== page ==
The Norwegian artist Matias Faldbakken is internationally well known for his direct, provocative and radical attitude. In his artistic production Faldbakken engages with social conventions and meets pop culture with a counter gesture, when rejection and refusal merge with forms of chaos and vandalism. The media and products evolving from pop societies and determining social systems of order, do not only serve him as a conceptual starting point but also as artistic tools. Whereas material and objects from the everyday cultural production like newspapers, magazines, TV, video and the Internet, as well as spray paint, tape and markers belong to his working material, language plays a central role in his oeuvre. Text-based works as large wall installations, as works on canvas, drawings, prints and graffiti are drawing a continuous line through his whole artistic work and are building the tenor of an all-out attitude of denial. Against this background Faldbakken’s recent works are of an extreme and radical adoption of the nihilistic basic idea.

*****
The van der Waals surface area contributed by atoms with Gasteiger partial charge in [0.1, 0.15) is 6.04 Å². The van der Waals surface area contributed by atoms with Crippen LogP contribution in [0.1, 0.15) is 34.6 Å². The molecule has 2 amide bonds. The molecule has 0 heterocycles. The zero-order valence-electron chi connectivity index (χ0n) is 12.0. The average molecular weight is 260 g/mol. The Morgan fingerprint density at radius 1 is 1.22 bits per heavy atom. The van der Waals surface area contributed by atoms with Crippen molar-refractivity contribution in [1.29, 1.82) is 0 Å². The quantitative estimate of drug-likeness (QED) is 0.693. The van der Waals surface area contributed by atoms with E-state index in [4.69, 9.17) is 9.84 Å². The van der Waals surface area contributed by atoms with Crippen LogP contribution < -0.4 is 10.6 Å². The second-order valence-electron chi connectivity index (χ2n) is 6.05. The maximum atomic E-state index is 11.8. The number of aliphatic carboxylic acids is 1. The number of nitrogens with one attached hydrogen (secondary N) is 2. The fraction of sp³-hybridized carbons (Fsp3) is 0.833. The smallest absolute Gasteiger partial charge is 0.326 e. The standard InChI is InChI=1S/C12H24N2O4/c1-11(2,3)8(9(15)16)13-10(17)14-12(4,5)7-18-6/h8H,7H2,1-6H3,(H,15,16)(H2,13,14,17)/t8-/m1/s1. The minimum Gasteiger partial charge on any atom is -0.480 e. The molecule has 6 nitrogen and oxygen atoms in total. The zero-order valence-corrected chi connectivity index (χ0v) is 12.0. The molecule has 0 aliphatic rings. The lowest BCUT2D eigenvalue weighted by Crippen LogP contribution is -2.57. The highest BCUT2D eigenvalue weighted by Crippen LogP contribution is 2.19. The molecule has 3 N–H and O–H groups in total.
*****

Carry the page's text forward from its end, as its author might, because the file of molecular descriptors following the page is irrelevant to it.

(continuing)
Reduction and abstraction as means of turning ones back to the world as well as a destructive gesture, which expresses itself in the spontaneous act and a demolishing process, conduce Matias Faldbakken to an artistic attitude, which also manifests an anti-aesthetic, explicitly directed by the artist against the conventional art production. In his recent works Faldbakken is using and at the same time mocking the artistic practice by showing destructed sculptural everyday objects like metal lockers and news racks or serialises a production in either sometimes framed prints or sometimes plastic bags which he further works on. This artistic attitude will also be transposed in his solo show THAT DEATH OF WHICH ONE DOES NOT DIE at Kunsthalle Fridericianum. With the background of the long tradition of the house as a museum and renowned exhibition venue Faldbakken designs a counter concept, which does arise in a very salon-like presentation on the one hand and on the other in the material and visual reduction as well as in a vandalistic gesture. By both playing with and opposing the architecture of the generous gallery space, the artist will present a series of more than thirty new works of the ‘garbage bag drawings’, which will dominate the whole exhibition space. These works, which can be understood as a development of the well-known Tape-series and which are especially produced for this exhibition, will show abstract abbreviations and acronyms, which are drawn sketchily and sleazy with a black marker on large garbage bags. The bags themselves are framed uniformly and precisely and therewith evoke a direct confrontation with the conventional presentation of art. Following this motivation the ‘garbage bag drawings’ will dominate the main wing of the Kunsthalle Fridericianum. Hung up neatly and in order only the drawings will refer to a certain irregularity, which dissolves in complete disorder and chaos in the side wing of the museum. There the bags will mostly be unframed and hung up without a visible regular structure, sometimes overlapping themselves, sometimes covering the windows. This dissolution of regularity into chaos will be supported by an installation with fire extinguishing foam, a colaboration with Anders Nordby, partially covering the walls and a large part of the floor, so the material is carried and spread by the visitors. Here destruction and vandalism are building the corner stones of an art production, which in the end negates itself.

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